On April 21st, I will run my 4th Boston Marathon. More than ever, this past year has strengthened my belief that everyone, especially children, needs and deserves a family and safety network. In celebration of and in gratitude for my family, I am running for the Plummer Home for Boys in Salem, MA. Plummer Home gives children the support necessary to successfully navigate to healthy adulthood and strives to find them permanent families before they leave the foster care system. Please join me in supporting Plummer Home because children need families.
Anyone who has experienced Boston on Patriots' Day knows what an amazing, fun-filled, joyous day it is. With the Boston Marathon, the Red Sox playing at Fenway and the mischievous feeling of playing hooky from work and school, it is Boston at its best. From Hopkinton to Boston, spectators line every inch of the 26.2 miles offering support in so many forms: cheers and orange slices, screams and kisses, beers and high fives. And nothing beats that glorious moment when the Citgo sign comes into view and pain is eclipsed by the sheer joy of coming home.
On April 15th, 2013, I ran my 3rd Boston Marathon with Dana Farber in memory of my father-in-law, Tom Maloney who had lost his battle with cancer the previous spring. Approaching the finish line, I was looking forward to running that last, sweet stretch of Boylston Street with my three children, Maeve (11), Aidan (11) and Declan (5) and crossing the finish line together. This had become our family tradition and for the first time Declan was going to join the big kids.
Unfortunately, we didn't cross the finish line that day. When the marathon clock hit 4:09:43, my family was on Boylston Street about a block from where the first of two explosions rocked the finish line. I was stopped on the course at mile 25.5. Thankfully, despite hearing the explosions, seeing glass shattering and being directly in the path of thousands of fleeing bystanders, my family was spared from viewing the unthinkable carnage. And most importantly none of us were physically harmed. My quick-thinking husband and brother calmed the kids and got them to a safe area away from the crowds and chaos and luckily got a call through to me on the marathon course. We were able to meet up and get out of the city relatively quickly.
Over the next few days, we realized how truly fortunate we were. The more we learned, the more the "what ifs" became too horrifying to imagine. Our hearts were heavy for those who were lost or injured but also full of gratitude for having been spared. We left Massachusetts on a family vacation, isolated ourselves from all media regarding the horrible events of Marathon Monday and steeped ourselves in the simple yet priceless joy of family togetherness.
Over the following weeks and months, it became clear that each of us in our own way was struggling with the events of April 15th. Nightmares, panic attacks, fears of being away from each other, nervousness in crowds… Fully aware of the devastation caused by those two bombs, Jamie and I couldn't shake the horrible feeling of "what if". While we weren't physically harmed, our souls were shaken. Loud noises caused Declan to startle in true, visceral panic. Offers of play dates and invitations to birthday parties were declined as he resisted leaving my side. My first post-marathon race in May had me jittery and tearful. Away from my family for a night for the first time since April 15th, I was plagued with nightmares.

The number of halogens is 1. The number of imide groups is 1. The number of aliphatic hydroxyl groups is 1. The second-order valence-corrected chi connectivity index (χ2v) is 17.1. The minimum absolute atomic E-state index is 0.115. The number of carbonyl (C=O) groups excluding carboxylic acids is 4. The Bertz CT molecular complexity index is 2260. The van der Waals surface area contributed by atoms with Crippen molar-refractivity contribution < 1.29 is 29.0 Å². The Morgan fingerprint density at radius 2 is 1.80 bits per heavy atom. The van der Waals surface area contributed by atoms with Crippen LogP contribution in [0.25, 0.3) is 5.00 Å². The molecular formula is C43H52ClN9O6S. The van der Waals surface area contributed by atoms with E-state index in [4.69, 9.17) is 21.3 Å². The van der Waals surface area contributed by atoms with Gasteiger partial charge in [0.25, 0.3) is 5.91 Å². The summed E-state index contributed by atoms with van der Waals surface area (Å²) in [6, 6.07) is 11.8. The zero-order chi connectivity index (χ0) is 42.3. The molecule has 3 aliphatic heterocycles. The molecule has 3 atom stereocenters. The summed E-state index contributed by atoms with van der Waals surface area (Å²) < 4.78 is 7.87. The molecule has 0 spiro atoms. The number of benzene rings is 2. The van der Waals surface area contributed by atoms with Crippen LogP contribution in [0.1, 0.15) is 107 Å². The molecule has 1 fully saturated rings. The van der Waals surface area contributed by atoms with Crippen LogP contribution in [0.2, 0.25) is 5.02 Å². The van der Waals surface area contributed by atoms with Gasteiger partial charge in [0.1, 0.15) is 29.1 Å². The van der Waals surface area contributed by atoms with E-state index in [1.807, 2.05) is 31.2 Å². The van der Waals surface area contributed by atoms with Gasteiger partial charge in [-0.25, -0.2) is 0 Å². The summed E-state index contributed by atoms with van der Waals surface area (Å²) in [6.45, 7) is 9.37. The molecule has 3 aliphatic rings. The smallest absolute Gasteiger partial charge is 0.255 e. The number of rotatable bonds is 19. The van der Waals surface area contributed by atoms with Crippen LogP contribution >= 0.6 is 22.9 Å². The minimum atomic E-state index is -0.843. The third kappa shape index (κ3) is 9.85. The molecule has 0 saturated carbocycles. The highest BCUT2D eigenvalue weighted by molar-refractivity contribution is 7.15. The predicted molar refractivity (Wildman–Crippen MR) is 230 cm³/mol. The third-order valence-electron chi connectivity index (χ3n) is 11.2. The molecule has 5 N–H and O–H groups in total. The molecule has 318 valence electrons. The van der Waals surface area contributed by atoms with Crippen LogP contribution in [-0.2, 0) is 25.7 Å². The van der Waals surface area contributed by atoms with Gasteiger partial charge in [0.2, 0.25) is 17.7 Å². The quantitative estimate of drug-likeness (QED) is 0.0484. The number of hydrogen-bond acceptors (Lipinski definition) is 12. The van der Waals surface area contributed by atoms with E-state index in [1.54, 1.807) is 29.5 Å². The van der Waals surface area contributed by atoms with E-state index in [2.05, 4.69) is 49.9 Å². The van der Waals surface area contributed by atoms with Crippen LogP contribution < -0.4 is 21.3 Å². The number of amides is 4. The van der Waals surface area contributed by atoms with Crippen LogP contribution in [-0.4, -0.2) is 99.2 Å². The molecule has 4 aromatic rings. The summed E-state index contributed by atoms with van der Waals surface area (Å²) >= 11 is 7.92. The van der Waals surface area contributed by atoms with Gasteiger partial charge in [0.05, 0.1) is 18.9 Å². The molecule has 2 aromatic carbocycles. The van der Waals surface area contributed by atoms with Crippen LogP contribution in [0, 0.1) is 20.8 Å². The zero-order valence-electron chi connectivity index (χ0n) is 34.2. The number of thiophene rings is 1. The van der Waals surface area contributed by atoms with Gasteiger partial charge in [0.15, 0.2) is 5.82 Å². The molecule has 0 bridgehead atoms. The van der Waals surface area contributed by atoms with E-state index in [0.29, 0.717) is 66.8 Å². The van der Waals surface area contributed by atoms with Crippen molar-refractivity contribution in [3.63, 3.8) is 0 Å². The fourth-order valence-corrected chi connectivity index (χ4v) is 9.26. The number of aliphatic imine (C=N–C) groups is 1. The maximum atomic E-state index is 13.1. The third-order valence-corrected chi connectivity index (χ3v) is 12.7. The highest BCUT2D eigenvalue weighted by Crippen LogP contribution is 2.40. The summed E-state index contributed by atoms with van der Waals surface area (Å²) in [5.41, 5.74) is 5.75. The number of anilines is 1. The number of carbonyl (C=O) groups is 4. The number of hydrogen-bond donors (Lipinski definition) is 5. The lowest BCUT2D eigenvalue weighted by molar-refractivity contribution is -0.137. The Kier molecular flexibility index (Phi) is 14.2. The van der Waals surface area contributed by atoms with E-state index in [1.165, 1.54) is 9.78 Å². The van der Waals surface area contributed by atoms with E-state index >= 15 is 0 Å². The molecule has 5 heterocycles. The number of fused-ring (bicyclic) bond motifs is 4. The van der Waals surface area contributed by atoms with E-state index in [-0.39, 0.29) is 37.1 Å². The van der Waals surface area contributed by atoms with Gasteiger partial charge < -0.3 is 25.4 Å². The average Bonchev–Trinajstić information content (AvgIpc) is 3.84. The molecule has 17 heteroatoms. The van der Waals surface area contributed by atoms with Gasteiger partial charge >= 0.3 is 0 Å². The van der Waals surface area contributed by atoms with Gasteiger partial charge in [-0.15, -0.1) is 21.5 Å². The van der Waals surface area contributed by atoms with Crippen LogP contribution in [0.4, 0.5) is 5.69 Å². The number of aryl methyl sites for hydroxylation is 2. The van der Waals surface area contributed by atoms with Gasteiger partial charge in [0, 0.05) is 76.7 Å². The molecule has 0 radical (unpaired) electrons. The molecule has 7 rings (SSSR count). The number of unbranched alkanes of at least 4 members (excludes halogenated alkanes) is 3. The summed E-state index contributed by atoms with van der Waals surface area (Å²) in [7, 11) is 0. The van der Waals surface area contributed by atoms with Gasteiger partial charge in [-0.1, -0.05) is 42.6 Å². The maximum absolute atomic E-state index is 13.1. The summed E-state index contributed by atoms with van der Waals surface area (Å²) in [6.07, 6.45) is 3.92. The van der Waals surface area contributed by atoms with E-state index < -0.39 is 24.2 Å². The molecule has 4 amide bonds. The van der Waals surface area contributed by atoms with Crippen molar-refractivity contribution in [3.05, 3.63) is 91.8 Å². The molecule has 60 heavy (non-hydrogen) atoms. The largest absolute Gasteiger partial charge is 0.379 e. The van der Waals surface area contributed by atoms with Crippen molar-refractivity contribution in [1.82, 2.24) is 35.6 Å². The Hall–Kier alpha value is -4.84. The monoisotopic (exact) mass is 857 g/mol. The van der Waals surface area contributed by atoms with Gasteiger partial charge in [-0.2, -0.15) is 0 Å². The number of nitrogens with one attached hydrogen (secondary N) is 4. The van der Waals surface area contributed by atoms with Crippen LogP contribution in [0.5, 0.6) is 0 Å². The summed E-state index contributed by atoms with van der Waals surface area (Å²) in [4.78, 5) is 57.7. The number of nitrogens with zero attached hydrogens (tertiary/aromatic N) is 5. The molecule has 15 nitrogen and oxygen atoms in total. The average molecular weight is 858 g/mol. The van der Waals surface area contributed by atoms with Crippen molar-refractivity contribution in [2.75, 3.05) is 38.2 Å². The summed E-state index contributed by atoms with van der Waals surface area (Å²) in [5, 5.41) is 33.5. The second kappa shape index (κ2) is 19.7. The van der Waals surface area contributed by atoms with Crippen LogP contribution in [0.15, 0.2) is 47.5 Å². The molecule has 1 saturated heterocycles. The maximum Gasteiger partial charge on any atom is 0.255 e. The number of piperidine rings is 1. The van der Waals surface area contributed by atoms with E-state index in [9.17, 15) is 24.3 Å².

As a family, we decided we needed to take the finish line back from the bad guys and reclaim our tradition of crossing the finish line together, not only to heal our souls but also to refresh our spirits. Having run for charities in the past, I knew that running for a cause dear to my heart made the winter training and the ultimate 26.2 miles much more tolerable and meaningful. Therefore, in gratitude for the strength and love of my family and in recognition of the close family bond that has been critical in enabling us to heal after the horrifying events of April 15th, 2013, I am running for The Plummer Home for Boys in Salem, MA.
Plummer Home serves boys and girls who have bounced around the foster care system for most of their lives. Plummer operates a group home and on-site apartment for 16 young men, community apartments for young men and women, and a foster care program for older youth and teens. All of these children are on-track to leave the state’s child welfare system with no permanent family. If this happens, the odds that they will become homeless, unemployed or incarcerated are high.
It is unfathomable to me that children who enter the foster care system can go through their entire childhood without ever finding the stability and security of a family that will be with them forever. Plummer Home is working to change this with services that heavily emphasize finding permanent families while teaching skills and connecting youth with community. The stories of these young people and Plummer’s work are incredibly moving.
Last year, my family underwent a deeply distressing experience that impacted each of us. Our healing is possible because we have one another. Everyone, and especially children, need and deserve such a family and safety network. Please join me in supporting Plummer Home by donating to my marathon run. Your gift will support things small and large such as holiday gifts, athletic fees, camping trips and therapy. Because Children Need Families.
By donating through this site, a small portion of your gift will be withheld to pay for processing costs. If you prefer to donate by check, send to Plummer Home for Boys, 37 Winter Island Road, Salem, MA 01970. It all counts toward my goal!
Gifts are tax deductible to the extent allowed by law.